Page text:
US Ambassador to Nepal Scott DeLisi said that Nepal requires host-country ownership, leadership, commitment to policy reform, and ultimately private sector-led investment for the sustainable development of the country.
Speaking at a programme entitled “Nepali Economy – Challenges and Potential” organised by Nepal Economic Forum on Wednesday in the capital, DeLisi expressed his confidence that the country will emerge stronger, more stable and ultimately more prosperous with the political development in the country.
On the occasion, DeLisi underscored three major challenges of Nepal - Integrating into the world economy, attracting foreign investment and changing the business culture.
Saying that to integrate in the world economy is important and also most complicated. Delisi said that no country can grow its economy in isolation so to build the economy Nepal must compete in the region and the world, looking for new markets and new opportunities.
“Building economic partnerships with India and China – and other countries around the world – requires Nepalis to think and act logically, not Emotionally,” said DeLisi.
He also expressed disappointment over the criticism Prime Minister Bhattarai faced for signing a Bilateral Investment Protection and Promotion Agreement (BIPPA) with India, saying that BIPPA will only help Nepal attract much needed investment and open up opportunities for Nepali businesses in India.
DeLisi also said that Nepal must carefully think about its competitive advantage in today’s globalized economy as it is unlikely to be competitive in large-scale garment manufacturing, regardless of the tariff benefits offered. Nepalis must be creative and identify new markets, new niches, and new opportunities, he added.
“The legal system must work better and more efficiently, not only for victims of crime, but also victims of contract fraud and intellectual property theft,” said DeLisi, adding that investors want the courts to rule promptly and fairly based on laws and precedent, not personal predilections or kickbacks.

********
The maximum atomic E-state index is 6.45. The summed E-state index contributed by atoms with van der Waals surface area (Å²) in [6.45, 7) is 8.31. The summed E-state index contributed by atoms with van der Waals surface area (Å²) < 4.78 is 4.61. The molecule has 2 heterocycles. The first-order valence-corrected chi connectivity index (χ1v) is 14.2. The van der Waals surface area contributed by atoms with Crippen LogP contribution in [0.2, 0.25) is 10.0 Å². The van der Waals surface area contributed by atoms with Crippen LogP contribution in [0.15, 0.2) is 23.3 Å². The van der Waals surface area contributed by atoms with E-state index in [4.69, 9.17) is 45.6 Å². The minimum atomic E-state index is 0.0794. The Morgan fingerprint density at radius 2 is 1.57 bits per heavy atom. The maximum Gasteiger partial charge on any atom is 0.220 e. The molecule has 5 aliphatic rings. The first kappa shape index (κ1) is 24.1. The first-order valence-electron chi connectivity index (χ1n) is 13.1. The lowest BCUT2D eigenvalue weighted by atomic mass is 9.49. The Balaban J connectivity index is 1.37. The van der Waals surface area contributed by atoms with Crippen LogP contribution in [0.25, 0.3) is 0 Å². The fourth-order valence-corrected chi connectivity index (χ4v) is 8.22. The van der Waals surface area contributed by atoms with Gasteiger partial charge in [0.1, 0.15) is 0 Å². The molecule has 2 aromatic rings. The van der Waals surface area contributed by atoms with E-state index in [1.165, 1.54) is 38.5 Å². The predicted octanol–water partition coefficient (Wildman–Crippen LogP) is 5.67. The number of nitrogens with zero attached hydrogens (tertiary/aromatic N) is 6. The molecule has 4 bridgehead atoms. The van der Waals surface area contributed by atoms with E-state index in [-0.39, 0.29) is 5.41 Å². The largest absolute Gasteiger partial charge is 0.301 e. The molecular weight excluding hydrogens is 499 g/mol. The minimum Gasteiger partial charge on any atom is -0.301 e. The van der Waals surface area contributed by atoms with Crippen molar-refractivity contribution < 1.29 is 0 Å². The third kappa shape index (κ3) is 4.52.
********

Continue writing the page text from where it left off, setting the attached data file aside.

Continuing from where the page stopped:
“Investors however need more than words. Words are easy. But progress requires action as well as words. Investors want security, they want attractive returns, and they want to be able to get their money out. Investors look for stability and predictability in economic policy and regulatory decision-making,” he said.
“When investors go to a ministry for a decision, they expect clear guidance and consistent policies – not shifting rules and constant rotations in civil service personnel,” he added.
He also urged the government to ease the visa process registration for a new company along with renewing yearly visas for the investors.
Similarly, DeLisi also said that the business should be competitive by hiring professional managers and transparent accounting systems with skills and creativity to change the business culture.
Highlighting Labour issue as one of the challenge in Nepal, DeLisi opined that labour unions should promote the interests of workers rather than for political causes and individual leaders.
“The stability of the domestic labour market is a crucial factor for potential investors deciding whether to come to Nepal,” he added. nepalnews.com